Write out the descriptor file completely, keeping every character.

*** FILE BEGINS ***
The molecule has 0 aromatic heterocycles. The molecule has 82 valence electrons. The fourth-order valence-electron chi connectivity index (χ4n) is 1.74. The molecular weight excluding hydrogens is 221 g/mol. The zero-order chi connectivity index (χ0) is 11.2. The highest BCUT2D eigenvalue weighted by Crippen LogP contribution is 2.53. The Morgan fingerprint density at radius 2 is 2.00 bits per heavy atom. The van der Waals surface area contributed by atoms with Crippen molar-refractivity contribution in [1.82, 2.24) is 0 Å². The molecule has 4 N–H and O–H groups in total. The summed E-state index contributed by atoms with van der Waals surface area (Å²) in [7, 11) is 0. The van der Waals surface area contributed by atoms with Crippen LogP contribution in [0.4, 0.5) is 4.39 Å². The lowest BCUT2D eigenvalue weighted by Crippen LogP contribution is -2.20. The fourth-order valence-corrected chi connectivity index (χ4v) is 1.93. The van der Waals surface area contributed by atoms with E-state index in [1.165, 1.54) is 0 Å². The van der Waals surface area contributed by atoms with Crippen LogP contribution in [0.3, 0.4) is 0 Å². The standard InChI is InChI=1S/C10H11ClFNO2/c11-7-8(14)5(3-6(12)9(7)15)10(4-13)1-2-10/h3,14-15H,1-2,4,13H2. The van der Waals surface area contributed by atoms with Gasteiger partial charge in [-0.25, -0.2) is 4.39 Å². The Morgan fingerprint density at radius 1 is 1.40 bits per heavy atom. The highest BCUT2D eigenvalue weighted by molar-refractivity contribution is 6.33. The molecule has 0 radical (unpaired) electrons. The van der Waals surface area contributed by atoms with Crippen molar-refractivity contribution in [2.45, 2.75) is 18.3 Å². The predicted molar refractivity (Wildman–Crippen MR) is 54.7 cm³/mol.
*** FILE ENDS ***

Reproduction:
The molecule has 0 aromatic heterocycles. The molecule has 82 valence electrons. The fourth-order valence-electron chi connectivity index (χ4n) is 1.74. The molecular weight excluding hydrogens is 221 g/mol. The zero-order chi connectivity index (χ0) is 11.2. The highest BCUT2D eigenvalue weighted by Crippen LogP contribution is 2.53. The Morgan fingerprint density at radius 2 is 2.00 bits per heavy atom. The van der Waals surface area contributed by atoms with Crippen molar-refractivity contribution in [1.82, 2.24) is 0 Å². The molecule has 4 N–H and O–H groups in total. The summed E-state index contributed by atoms with van der Waals surface area (Å²) in [7, 11) is 0. The van der Waals surface area contributed by atoms with Crippen LogP contribution in [0.4, 0.5) is 4.39 Å². The lowest BCUT2D eigenvalue weighted by Crippen LogP contribution is -2.20. The fourth-order valence-corrected chi connectivity index (χ4v) is 1.93. The van der Waals surface area contributed by atoms with E-state index in [1.165, 1.54) is 0 Å². The van der Waals surface area contributed by atoms with Crippen LogP contribution in [0.3, 0.4) is 0 Å². The standard InChI is InChI=1S/C10H11ClFNO2/c11-7-8(14)5(3-6(12)9(7)15)10(4-13)1-2-10/h3,14-15H,1-2,4,13H2. The van der Waals surface area contributed by atoms with Gasteiger partial charge in [-0.25, -0.2) is 4.39 Å². The Morgan fingerprint density at radius 1 is 1.40 bits per heavy atom. The highest BCUT2D eigenvalue weighted by molar-refractivity contribution is 6.33. The molecule has 0 radical (unpaired) electrons. The van der Waals surface area contributed by atoms with Crippen molar-refractivity contribution in [2.45, 2.75) is 18.3 Å². The predicted molar refractivity (Wildman–Crippen MR) is 54.7 cm³/mol.